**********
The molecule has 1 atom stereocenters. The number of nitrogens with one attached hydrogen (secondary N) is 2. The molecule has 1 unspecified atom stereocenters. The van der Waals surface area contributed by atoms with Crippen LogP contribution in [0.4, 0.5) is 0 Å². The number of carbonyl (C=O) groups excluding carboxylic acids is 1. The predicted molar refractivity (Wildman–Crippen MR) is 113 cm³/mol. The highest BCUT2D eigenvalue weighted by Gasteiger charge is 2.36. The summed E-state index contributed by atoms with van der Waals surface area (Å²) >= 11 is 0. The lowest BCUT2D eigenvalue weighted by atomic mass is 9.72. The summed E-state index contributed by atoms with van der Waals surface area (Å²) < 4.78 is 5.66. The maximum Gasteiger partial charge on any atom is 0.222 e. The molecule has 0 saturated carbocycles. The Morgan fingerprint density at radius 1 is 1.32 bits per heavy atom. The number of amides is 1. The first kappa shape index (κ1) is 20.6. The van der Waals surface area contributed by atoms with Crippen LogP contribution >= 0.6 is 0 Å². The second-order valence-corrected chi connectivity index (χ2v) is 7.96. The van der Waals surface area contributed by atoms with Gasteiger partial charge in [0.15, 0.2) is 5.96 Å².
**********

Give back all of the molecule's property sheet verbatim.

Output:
The molecule has 1 atom stereocenters. The number of nitrogens with one attached hydrogen (secondary N) is 2. The molecule has 1 unspecified atom stereocenters. The van der Waals surface area contributed by atoms with Crippen LogP contribution in [0.4, 0.5) is 0 Å². The number of carbonyl (C=O) groups excluding carboxylic acids is 1. The predicted molar refractivity (Wildman–Crippen MR) is 113 cm³/mol. The highest BCUT2D eigenvalue weighted by Gasteiger charge is 2.36. The summed E-state index contributed by atoms with van der Waals surface area (Å²) >= 11 is 0. The lowest BCUT2D eigenvalue weighted by atomic mass is 9.72. The summed E-state index contributed by atoms with van der Waals surface area (Å²) < 4.78 is 5.66. The maximum Gasteiger partial charge on any atom is 0.222 e. The molecule has 0 saturated carbocycles. The Morgan fingerprint density at radius 1 is 1.32 bits per heavy atom. The number of amides is 1. The first kappa shape index (κ1) is 20.6. The van der Waals surface area contributed by atoms with Crippen LogP contribution >= 0.6 is 0 Å². The second-order valence-corrected chi connectivity index (χ2v) is 7.96. The van der Waals surface area contributed by atoms with Gasteiger partial charge in [0.15, 0.2) is 5.96 Å².